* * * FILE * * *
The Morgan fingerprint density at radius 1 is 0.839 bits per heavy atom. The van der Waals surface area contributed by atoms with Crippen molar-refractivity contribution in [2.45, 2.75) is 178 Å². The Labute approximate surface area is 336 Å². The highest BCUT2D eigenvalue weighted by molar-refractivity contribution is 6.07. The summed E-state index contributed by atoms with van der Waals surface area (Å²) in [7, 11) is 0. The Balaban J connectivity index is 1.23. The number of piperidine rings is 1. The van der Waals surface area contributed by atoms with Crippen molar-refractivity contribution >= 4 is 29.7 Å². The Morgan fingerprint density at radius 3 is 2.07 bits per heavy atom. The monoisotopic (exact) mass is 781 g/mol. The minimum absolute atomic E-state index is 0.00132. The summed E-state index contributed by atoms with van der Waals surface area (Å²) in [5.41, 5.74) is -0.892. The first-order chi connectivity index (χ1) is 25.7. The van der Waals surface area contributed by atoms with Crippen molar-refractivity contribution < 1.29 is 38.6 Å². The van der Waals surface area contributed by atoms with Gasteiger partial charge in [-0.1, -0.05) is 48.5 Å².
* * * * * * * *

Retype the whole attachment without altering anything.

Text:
The Morgan fingerprint density at radius 1 is 0.839 bits per heavy atom. The van der Waals surface area contributed by atoms with Crippen molar-refractivity contribution in [2.45, 2.75) is 178 Å². The Labute approximate surface area is 336 Å². The highest BCUT2D eigenvalue weighted by molar-refractivity contribution is 6.07. The summed E-state index contributed by atoms with van der Waals surface area (Å²) in [7, 11) is 0. The Balaban J connectivity index is 1.23. The number of piperidine rings is 1. The van der Waals surface area contributed by atoms with Crippen molar-refractivity contribution >= 4 is 29.7 Å². The Morgan fingerprint density at radius 3 is 2.07 bits per heavy atom. The monoisotopic (exact) mass is 781 g/mol. The minimum absolute atomic E-state index is 0.00132. The summed E-state index contributed by atoms with van der Waals surface area (Å²) in [5.41, 5.74) is -0.892. The first-order chi connectivity index (χ1) is 25.7. The van der Waals surface area contributed by atoms with Crippen molar-refractivity contribution < 1.29 is 38.6 Å². The van der Waals surface area contributed by atoms with Gasteiger partial charge in [-0.1, -0.05) is 48.5 Å².